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Art documentary leads to prestigious honor for West

April 29, 2015
By cnp
Posted in Communication Studies

To say that Ryan West's first attempt at a "process interview" documentary was a success might be a bit of an understatement.

The junior Radio-Television-Video (RTV) major from Springdale, Ark., recently won a Pillar Award from the National Academy of Television Arts & Sciences (NATAS) for his 2014 short documentary, "Oh, My," which chronicled the art work of 2014 graduate Abby Kern.

Considered the equivalent of a college Emmy Award, it is the first time an Ozarks student has captured the prestigious Pillar Award from NATAS. West will receive the honor during an awards ceremony in October.

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Ryan West recently became the first student at Ozarks to win a Pillar Award from the National Academy of Television Arts & Sciences.

"I was pretty surprised to find that I actually won," said West. "I was confident when I submitted the piece, but I honestly didn’t think that I would win, especially considering some of the other programs that the work would be up against. As the first at Ozarks to win something from NATAS, it’s a huge honor for me to bring some additional recognition to the University, and hopefully we’ll continue to build on this momentum with some more Pillars and eventually maybe some other national accolades for the program."

West, who served as the documentary’s director, cinematographer and editor, said the idea for the video originated when Kern asked him to document the development of her artwork for her senior exhibit.

"Thankfully, she mentioned this far enough in advance where the concept of a short documentary kind of naturally came to fruition in my head, and I just kind of decided to follow through on it," West said. "One of the things that I had recently learned in the Backpack Journalism class, taught by Susan Edens, was the idea of the ‘process interview,’ where the subject of the interview is in the act of doing or making something, and talks the viewer through the process. Being sparked by that method of story-telling, I wanted to combine that idea of a process piece with some creative cinematography showing the whole process coming to fruition."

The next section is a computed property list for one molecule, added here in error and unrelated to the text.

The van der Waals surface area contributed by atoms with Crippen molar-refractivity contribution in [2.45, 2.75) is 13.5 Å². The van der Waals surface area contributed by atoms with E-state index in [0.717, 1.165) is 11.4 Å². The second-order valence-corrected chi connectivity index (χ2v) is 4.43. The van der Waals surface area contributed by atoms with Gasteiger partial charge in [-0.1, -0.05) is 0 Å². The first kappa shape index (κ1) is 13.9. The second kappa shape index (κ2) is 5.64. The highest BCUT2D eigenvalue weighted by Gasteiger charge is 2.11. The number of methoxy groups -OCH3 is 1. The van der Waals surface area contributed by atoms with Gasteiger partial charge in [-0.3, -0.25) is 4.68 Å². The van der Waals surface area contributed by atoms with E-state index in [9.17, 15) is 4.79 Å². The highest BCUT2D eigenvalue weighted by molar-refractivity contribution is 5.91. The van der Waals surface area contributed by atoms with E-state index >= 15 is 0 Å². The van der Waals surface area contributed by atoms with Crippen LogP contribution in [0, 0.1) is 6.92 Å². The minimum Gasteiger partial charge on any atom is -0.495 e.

West said it didn’t take long for him to become emotionally attached to the project.

"During the process, I found Abby’s art absolutely fascinating, as much of her work is not only technically phenomenal, but also imbued with some very astute social commentary," He said. "To me, the idea of taking the visual art and allowing the artist to audibly and visually take the audience through not only the process, but also the ideas behind the art, is another level of expression and elaboration that can reach even more people. None of this would have been possible without Abby sparking my interest in the topic. Her art more than speaks for itself in terms of quality and content. Just to me, having not really thought about art in quite such depth before, was an incredible learning process, and I’m grateful that I even just got to make the piece in the first place."

Ozarks, West said, has helped him develop and fine tune not only his technical skills but also his creative abilities.

"I think much of what I’ve learned here has helped me in terms of realizing the need to diversify and round out my skills, as opposed to specializing too deep in any one aspect of the creative process," West said. "For me, the ability to create, and developing the confidence and ability to follow through as I’ve learned has been probably my most meaningful takeaway from Ozarks at this point. I’ve learned the finer aspects of story-telling in the many classes and I’ve been able to elevate my cinematography and editing to a level that I’m confident in. In addition, the hands-on experience that I’ve received in the Radio-Television-Video program is second to none. I feel that, with my experience, both in and out of class work, I am ready for the professional world."

"Oh My!" a documentary by Ozarks student Ryan West.